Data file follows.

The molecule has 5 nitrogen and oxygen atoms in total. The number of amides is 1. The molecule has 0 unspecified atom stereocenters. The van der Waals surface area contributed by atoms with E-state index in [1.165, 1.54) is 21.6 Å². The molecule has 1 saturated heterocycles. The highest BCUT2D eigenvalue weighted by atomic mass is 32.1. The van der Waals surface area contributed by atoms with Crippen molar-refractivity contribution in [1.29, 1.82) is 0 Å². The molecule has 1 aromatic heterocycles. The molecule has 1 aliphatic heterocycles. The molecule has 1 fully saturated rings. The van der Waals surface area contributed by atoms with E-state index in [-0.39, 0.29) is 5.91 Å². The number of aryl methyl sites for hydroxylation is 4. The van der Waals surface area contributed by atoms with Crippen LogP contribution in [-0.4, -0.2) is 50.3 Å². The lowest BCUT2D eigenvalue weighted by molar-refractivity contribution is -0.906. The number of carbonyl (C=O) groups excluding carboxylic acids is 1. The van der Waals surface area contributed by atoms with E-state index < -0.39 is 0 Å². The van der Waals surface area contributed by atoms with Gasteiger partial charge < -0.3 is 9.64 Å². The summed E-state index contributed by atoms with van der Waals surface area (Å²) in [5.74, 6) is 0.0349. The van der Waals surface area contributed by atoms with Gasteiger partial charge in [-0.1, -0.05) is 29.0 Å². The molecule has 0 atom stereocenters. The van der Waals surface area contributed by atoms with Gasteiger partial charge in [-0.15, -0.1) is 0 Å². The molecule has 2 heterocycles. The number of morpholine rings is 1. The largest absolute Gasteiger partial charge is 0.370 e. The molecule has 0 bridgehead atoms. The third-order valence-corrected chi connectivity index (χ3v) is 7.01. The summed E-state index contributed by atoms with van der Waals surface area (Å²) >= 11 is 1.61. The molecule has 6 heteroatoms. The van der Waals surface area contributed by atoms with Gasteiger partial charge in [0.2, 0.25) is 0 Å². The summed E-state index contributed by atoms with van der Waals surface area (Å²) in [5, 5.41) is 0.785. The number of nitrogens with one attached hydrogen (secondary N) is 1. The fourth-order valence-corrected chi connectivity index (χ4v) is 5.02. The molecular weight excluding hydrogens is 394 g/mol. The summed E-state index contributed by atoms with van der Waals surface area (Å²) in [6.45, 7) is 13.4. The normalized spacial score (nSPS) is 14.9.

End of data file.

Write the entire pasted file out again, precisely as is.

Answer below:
The molecule has 5 nitrogen and oxygen atoms in total. The number of amides is 1. The molecule has 0 unspecified atom stereocenters. The van der Waals surface area contributed by atoms with E-state index in [1.165, 1.54) is 21.6 Å². The molecule has 1 saturated heterocycles. The highest BCUT2D eigenvalue weighted by atomic mass is 32.1. The van der Waals surface area contributed by atoms with Crippen molar-refractivity contribution in [1.29, 1.82) is 0 Å². The molecule has 1 aromatic heterocycles. The molecule has 1 aliphatic heterocycles. The molecule has 1 fully saturated rings. The van der Waals surface area contributed by atoms with E-state index in [-0.39, 0.29) is 5.91 Å². The number of aryl methyl sites for hydroxylation is 4. The van der Waals surface area contributed by atoms with Crippen LogP contribution in [-0.4, -0.2) is 50.3 Å². The lowest BCUT2D eigenvalue weighted by molar-refractivity contribution is -0.906. The number of carbonyl (C=O) groups excluding carboxylic acids is 1. The van der Waals surface area contributed by atoms with E-state index < -0.39 is 0 Å². The van der Waals surface area contributed by atoms with Gasteiger partial charge < -0.3 is 9.64 Å². The summed E-state index contributed by atoms with van der Waals surface area (Å²) in [5.74, 6) is 0.0349. The van der Waals surface area contributed by atoms with Gasteiger partial charge in [-0.1, -0.05) is 29.0 Å². The molecule has 0 atom stereocenters. The van der Waals surface area contributed by atoms with Gasteiger partial charge in [-0.15, -0.1) is 0 Å². The molecule has 2 heterocycles. The number of morpholine rings is 1. The largest absolute Gasteiger partial charge is 0.370 e. The molecule has 0 bridgehead atoms. The third-order valence-corrected chi connectivity index (χ3v) is 7.01. The summed E-state index contributed by atoms with van der Waals surface area (Å²) >= 11 is 1.61. The molecule has 6 heteroatoms. The van der Waals surface area contributed by atoms with Gasteiger partial charge in [0.2, 0.25) is 0 Å². The summed E-state index contributed by atoms with van der Waals surface area (Å²) in [5, 5.41) is 0.785. The number of nitrogens with one attached hydrogen (secondary N) is 1. The fourth-order valence-corrected chi connectivity index (χ4v) is 5.02. The molecular weight excluding hydrogens is 394 g/mol. The summed E-state index contributed by atoms with van der Waals surface area (Å²) in [6.45, 7) is 13.4. The normalized spacial score (nSPS) is 14.9.